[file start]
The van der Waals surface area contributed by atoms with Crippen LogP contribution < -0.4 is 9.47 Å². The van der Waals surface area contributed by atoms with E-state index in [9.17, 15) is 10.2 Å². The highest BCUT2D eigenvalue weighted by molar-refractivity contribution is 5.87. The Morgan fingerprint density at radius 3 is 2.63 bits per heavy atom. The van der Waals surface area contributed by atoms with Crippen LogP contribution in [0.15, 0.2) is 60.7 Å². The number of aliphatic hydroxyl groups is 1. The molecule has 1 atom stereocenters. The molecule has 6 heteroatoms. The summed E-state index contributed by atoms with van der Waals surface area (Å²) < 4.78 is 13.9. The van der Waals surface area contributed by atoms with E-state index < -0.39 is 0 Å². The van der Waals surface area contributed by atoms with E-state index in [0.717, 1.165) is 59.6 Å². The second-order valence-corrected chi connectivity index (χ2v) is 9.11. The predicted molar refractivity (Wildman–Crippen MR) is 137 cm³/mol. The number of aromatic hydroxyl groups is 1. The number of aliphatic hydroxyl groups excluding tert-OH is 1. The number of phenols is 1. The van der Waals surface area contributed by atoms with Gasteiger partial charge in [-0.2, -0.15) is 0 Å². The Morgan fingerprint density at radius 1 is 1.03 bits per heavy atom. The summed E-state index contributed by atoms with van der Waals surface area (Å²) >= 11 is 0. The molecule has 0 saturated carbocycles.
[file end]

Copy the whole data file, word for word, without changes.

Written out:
The van der Waals surface area contributed by atoms with Crippen LogP contribution < -0.4 is 9.47 Å². The van der Waals surface area contributed by atoms with E-state index in [9.17, 15) is 10.2 Å². The highest BCUT2D eigenvalue weighted by molar-refractivity contribution is 5.87. The Morgan fingerprint density at radius 3 is 2.63 bits per heavy atom. The van der Waals surface area contributed by atoms with Crippen LogP contribution in [0.15, 0.2) is 60.7 Å². The number of aliphatic hydroxyl groups is 1. The molecule has 1 atom stereocenters. The molecule has 6 heteroatoms. The summed E-state index contributed by atoms with van der Waals surface area (Å²) < 4.78 is 13.9. The van der Waals surface area contributed by atoms with E-state index < -0.39 is 0 Å². The van der Waals surface area contributed by atoms with E-state index in [0.717, 1.165) is 59.6 Å². The second-order valence-corrected chi connectivity index (χ2v) is 9.11. The predicted molar refractivity (Wildman–Crippen MR) is 137 cm³/mol. The number of aromatic hydroxyl groups is 1. The number of aliphatic hydroxyl groups excluding tert-OH is 1. The number of phenols is 1. The van der Waals surface area contributed by atoms with Gasteiger partial charge in [-0.2, -0.15) is 0 Å². The Morgan fingerprint density at radius 1 is 1.03 bits per heavy atom. The summed E-state index contributed by atoms with van der Waals surface area (Å²) >= 11 is 0. The molecule has 0 saturated carbocycles.